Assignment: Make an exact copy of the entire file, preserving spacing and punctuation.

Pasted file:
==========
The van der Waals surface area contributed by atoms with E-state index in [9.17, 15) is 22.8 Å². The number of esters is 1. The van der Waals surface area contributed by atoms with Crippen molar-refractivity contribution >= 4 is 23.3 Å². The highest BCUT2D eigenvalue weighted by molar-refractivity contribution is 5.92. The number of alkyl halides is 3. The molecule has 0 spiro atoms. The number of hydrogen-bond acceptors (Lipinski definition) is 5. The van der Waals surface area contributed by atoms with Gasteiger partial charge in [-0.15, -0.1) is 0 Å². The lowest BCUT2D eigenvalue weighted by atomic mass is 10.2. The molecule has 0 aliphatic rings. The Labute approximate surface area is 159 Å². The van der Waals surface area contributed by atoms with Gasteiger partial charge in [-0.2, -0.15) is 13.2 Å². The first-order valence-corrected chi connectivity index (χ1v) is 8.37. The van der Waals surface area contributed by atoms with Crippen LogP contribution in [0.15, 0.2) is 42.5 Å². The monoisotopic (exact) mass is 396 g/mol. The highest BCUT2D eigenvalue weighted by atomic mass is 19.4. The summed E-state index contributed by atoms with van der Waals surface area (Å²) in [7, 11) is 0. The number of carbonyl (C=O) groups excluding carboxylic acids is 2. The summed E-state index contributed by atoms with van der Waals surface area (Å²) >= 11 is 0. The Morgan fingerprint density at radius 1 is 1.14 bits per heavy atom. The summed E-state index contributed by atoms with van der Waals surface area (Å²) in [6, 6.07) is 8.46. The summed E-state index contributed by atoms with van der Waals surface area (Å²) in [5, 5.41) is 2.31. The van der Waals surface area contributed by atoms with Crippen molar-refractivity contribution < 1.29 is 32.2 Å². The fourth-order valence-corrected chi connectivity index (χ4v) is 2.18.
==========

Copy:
The van der Waals surface area contributed by atoms with E-state index in [9.17, 15) is 22.8 Å². The number of esters is 1. The van der Waals surface area contributed by atoms with Crippen molar-refractivity contribution >= 4 is 23.3 Å². The highest BCUT2D eigenvalue weighted by molar-refractivity contribution is 5.92. The number of alkyl halides is 3. The molecule has 0 spiro atoms. The number of hydrogen-bond acceptors (Lipinski definition) is 5. The van der Waals surface area contributed by atoms with Gasteiger partial charge in [-0.15, -0.1) is 0 Å². The lowest BCUT2D eigenvalue weighted by atomic mass is 10.2. The molecule has 0 aliphatic rings. The Labute approximate surface area is 159 Å². The van der Waals surface area contributed by atoms with Gasteiger partial charge in [-0.2, -0.15) is 13.2 Å². The first-order valence-corrected chi connectivity index (χ1v) is 8.37. The van der Waals surface area contributed by atoms with Crippen LogP contribution in [0.15, 0.2) is 42.5 Å². The monoisotopic (exact) mass is 396 g/mol. The highest BCUT2D eigenvalue weighted by atomic mass is 19.4. The summed E-state index contributed by atoms with van der Waals surface area (Å²) in [7, 11) is 0. The number of carbonyl (C=O) groups excluding carboxylic acids is 2. The summed E-state index contributed by atoms with van der Waals surface area (Å²) >= 11 is 0. The Morgan fingerprint density at radius 1 is 1.14 bits per heavy atom. The summed E-state index contributed by atoms with van der Waals surface area (Å²) in [6, 6.07) is 8.46. The summed E-state index contributed by atoms with van der Waals surface area (Å²) in [5, 5.41) is 2.31. The van der Waals surface area contributed by atoms with Crippen molar-refractivity contribution < 1.29 is 32.2 Å². The fourth-order valence-corrected chi connectivity index (χ4v) is 2.18.